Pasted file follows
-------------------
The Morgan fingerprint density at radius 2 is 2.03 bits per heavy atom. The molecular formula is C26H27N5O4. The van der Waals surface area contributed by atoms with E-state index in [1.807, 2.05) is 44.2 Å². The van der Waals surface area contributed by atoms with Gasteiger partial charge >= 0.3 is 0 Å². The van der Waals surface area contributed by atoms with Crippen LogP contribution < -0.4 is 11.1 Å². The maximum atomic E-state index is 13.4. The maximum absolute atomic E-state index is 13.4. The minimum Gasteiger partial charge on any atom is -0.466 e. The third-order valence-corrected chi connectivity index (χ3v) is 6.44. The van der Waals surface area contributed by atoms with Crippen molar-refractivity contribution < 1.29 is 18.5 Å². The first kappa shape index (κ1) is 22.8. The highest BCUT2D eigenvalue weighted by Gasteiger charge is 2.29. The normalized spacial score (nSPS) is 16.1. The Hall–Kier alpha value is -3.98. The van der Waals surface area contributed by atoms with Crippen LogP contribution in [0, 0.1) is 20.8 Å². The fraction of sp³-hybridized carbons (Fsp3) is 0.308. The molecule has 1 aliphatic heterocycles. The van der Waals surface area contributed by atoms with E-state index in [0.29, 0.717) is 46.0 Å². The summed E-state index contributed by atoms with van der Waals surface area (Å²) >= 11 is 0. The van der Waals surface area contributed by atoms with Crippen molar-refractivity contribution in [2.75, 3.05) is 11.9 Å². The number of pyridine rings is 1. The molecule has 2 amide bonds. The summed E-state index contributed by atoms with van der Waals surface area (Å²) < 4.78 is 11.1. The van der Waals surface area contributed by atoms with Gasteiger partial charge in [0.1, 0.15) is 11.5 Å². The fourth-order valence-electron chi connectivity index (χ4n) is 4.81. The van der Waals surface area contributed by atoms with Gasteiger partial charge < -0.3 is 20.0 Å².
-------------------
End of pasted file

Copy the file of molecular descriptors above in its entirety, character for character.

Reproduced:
The Morgan fingerprint density at radius 2 is 2.03 bits per heavy atom. The molecular formula is C26H27N5O4. The van der Waals surface area contributed by atoms with E-state index in [1.807, 2.05) is 44.2 Å². The van der Waals surface area contributed by atoms with Gasteiger partial charge >= 0.3 is 0 Å². The van der Waals surface area contributed by atoms with Crippen LogP contribution < -0.4 is 11.1 Å². The maximum atomic E-state index is 13.4. The maximum absolute atomic E-state index is 13.4. The minimum Gasteiger partial charge on any atom is -0.466 e. The third-order valence-corrected chi connectivity index (χ3v) is 6.44. The van der Waals surface area contributed by atoms with Crippen molar-refractivity contribution < 1.29 is 18.5 Å². The first kappa shape index (κ1) is 22.8. The highest BCUT2D eigenvalue weighted by Gasteiger charge is 2.29. The normalized spacial score (nSPS) is 16.1. The Hall–Kier alpha value is -3.98. The van der Waals surface area contributed by atoms with Crippen LogP contribution in [0, 0.1) is 20.8 Å². The fraction of sp³-hybridized carbons (Fsp3) is 0.308. The molecule has 1 aliphatic heterocycles. The van der Waals surface area contributed by atoms with E-state index in [0.29, 0.717) is 46.0 Å². The summed E-state index contributed by atoms with van der Waals surface area (Å²) >= 11 is 0. The van der Waals surface area contributed by atoms with Crippen molar-refractivity contribution in [2.75, 3.05) is 11.9 Å². The number of pyridine rings is 1. The molecule has 2 amide bonds. The summed E-state index contributed by atoms with van der Waals surface area (Å²) < 4.78 is 11.1. The van der Waals surface area contributed by atoms with Gasteiger partial charge in [0.1, 0.15) is 11.5 Å². The fourth-order valence-electron chi connectivity index (χ4n) is 4.81. The van der Waals surface area contributed by atoms with Gasteiger partial charge < -0.3 is 20.0 Å².